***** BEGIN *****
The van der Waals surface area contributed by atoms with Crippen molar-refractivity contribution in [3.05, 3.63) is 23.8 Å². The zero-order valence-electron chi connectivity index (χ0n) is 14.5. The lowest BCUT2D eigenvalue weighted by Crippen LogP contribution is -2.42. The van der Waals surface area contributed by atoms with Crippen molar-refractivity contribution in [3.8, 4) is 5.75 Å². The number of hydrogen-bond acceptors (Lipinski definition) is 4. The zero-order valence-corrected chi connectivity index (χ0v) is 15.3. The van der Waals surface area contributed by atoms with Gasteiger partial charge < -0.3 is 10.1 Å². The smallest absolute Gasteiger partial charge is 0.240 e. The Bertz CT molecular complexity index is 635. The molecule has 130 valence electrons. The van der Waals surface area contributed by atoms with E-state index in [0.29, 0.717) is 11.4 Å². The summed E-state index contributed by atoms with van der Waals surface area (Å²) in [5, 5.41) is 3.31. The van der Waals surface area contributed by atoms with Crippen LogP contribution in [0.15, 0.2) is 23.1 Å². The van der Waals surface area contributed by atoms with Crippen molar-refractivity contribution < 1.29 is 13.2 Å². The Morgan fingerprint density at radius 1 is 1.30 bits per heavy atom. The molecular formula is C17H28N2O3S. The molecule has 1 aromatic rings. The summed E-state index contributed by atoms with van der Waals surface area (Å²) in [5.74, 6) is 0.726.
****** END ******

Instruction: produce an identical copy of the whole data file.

The van der Waals surface area contributed by atoms with Crippen molar-refractivity contribution in [3.05, 3.63) is 23.8 Å². The zero-order valence-electron chi connectivity index (χ0n) is 14.5. The lowest BCUT2D eigenvalue weighted by Crippen LogP contribution is -2.42. The van der Waals surface area contributed by atoms with Crippen molar-refractivity contribution in [3.8, 4) is 5.75 Å². The number of hydrogen-bond acceptors (Lipinski definition) is 4. The zero-order valence-corrected chi connectivity index (χ0v) is 15.3. The van der Waals surface area contributed by atoms with Gasteiger partial charge < -0.3 is 10.1 Å². The smallest absolute Gasteiger partial charge is 0.240 e. The Bertz CT molecular complexity index is 635. The molecule has 130 valence electrons. The van der Waals surface area contributed by atoms with E-state index in [0.29, 0.717) is 11.4 Å². The summed E-state index contributed by atoms with van der Waals surface area (Å²) in [5, 5.41) is 3.31. The van der Waals surface area contributed by atoms with Crippen LogP contribution in [0.15, 0.2) is 23.1 Å². The van der Waals surface area contributed by atoms with Crippen molar-refractivity contribution < 1.29 is 13.2 Å². The Morgan fingerprint density at radius 1 is 1.30 bits per heavy atom. The molecular formula is C17H28N2O3S. The molecule has 1 aromatic rings. The summed E-state index contributed by atoms with van der Waals surface area (Å²) in [5.74, 6) is 0.726.